Michelle had often worried that she’d been gambling with her children’s’ health. Now, she worried about her own.
Reporter's notebook
Having spent two weeks at both party conventions, here in Los Angeles and in Philly, I heard a lot about health care. There was a lot of talk about the uninsured in America. Bill Bradley even mentioned it on Tuesday night. He came right out and said that 44 million Americans are without health care. From both parties there has been the ritualized wringing of hands in the convention halls and the shouts and applause from delegates that they, not the other party, are best able to handle this problem.
Sadly neither party can take much credit for alleviating the plight of the uninsured. It has gotten worse over the past eight years. Though the Democrats won the White House brandishing the issue of health care in 1992, nothing much has changed. All during these conventions I have been thinking about the characters we at "Dateline" followed for much of a year as they attempt to cope with being uninsured. I watched as people gambled with their health, made reckless choices, delayed treatment, hoped that disturbing symptoms simply went away, knowing that nearly any deterioration of their health would wipe them out financially. I watched as the status of being uninsured humiliated them, destroyed their credit, and in at least one case killed a person. We ended up chronicling a life slipping away while the system offered only paperwork, delays, bad advice, the uncaring chill of being outside a social blanket insured Americans take for granted.
I don’t know if the politicians in Philly or Los Angeles will do anything to change the plight of 44 million terrified Americans and their families. You might think those numbers would move mountains. If any lawmakers are listening to our story they will hear the voices of three families and their overwhelming pain, loss and guilt. The consequences of being uninsured in America are clear. The experiences of these people cannot be denied. The choice for politicians is whether or not once again they will simply avert their eyes and wait eight more years. As we learn in chilling detail in our story, politicians can wait, but disease and health problems wait for nothing.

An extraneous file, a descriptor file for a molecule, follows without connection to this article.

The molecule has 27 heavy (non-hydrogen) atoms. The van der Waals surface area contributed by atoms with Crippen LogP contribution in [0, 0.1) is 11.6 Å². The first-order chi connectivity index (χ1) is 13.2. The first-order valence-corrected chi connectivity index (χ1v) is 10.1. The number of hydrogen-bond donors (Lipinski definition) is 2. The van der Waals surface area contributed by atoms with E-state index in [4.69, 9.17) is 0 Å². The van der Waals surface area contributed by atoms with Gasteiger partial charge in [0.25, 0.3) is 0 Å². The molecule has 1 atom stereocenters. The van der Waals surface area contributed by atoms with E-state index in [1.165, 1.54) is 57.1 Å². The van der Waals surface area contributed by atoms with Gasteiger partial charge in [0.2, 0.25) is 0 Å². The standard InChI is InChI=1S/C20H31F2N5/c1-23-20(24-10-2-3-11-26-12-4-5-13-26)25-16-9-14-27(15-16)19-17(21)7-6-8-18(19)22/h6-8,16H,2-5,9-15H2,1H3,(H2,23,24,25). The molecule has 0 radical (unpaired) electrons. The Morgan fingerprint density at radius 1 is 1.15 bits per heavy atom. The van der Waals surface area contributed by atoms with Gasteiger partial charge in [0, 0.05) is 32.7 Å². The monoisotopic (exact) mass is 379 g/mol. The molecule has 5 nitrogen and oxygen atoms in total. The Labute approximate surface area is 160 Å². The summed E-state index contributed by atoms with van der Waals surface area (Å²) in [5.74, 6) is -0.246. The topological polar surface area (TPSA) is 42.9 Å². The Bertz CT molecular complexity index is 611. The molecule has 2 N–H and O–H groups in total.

I hope you learn something from our work. Our team has spent uncountable hours putting this story together. It is perhaps the best snapshot of a complicated social problem I have ever been involved in producing in my television career. I hope you agree. In any case, thanks for taking the time to look at "Dateline" this week.
-- John Hockenberry
"Dateline NBC"

       “You can’t tell me if they see something wrong or anything?” Michelle asks a hospital tech.
       Even when an uninsured person lands in one of the system’s erratic safety nets, there is still no security. For instance, as she waited to learn what was wrong with her, Michelle worried, with the peculiar logic of the uninsured, that it might not be serious enough.
       “So you’re waiting for results on pain in your abdomen. And perhaps one of the better outcomes is that you’re really, really sick?” asks John Hockenberry.
       “I know it’s awful. But yeah,” she says.
       Hockenberry: “Because then boom, suddenly things are going to get paid for.”
       Michelle: “That’s what I think, yeah.”
       Then there’s the fact that when Michelle felt bad she went to her family doctor — the hospital emergency room. The E.R. is the most expensive place to get treatment, and the doctors there can’t possibly know Michelle and her kids the way a real family practitioner would.
       The emergency room doctor who gave Michelle her results had seen her just once before.
       “They found nothing abnormal. You may have had a small cyst on one of your ovaries that has ruptured and released a little bit of fluid. That may have been why it was hurting. But generally it will be reabsorbed by your body and go away,” explains the doctor.
       “Okay. That’s good news then,” says Michelle.
       Hockenberry: “You kind of dodged a bullet, don’t you think?”
       Michelle: “Yeah. Yeah, I do think. I think I got real, real close. And I think I got real lucky.”
Michelle called a pharmacy in Midland to find out how much one of her kids’ medications would cost. One hundred and fifty-six dollars, they told her. The equivalent of a ransom. Her children’s health — the hostage.

       But would her chronically ill children Landy and Cameron be so lucky? Now that Michelle was living in Midland, Texas, she was a long way from Pedi-Place, the clinic that had helped with asthma treatments in the past. The clinic’s cabinet, full of free medications lay well beyond her reach.
       Michelle called a pharmacy in Midland to find out how much one of her kids’ medications would cost. One hundred and fifty-six dollars, they told her. The equivalent of a ransom. Her children’s health — the hostage.
       “They have to have it and I can’t get it out. It’s depressing,” she explains.
       So she improvises, rations, she tries to borrow from friends.
       “When they cough, if I’m out of the breathing treatment, I give them cough syrup. You know, which that’s not gonna help asthma,” she offers.
       Hockenberry: “It’s not going to help asthma at all.”
       Michelle: “No.”
       Hockenberry: “It just says Mommy’s doing something.”
       Michelle: “Right.”
       Dr. Darla Kincaid, the medical director of Pedi-Place, told us that if asthmatic children like Landy and Cameron don’t get anti-inflammatory drugs on a daily basis they could suffer permanent lung damage when they’re older.
       Hockenberry: “Are they getting that?”
       Michelle: “No.”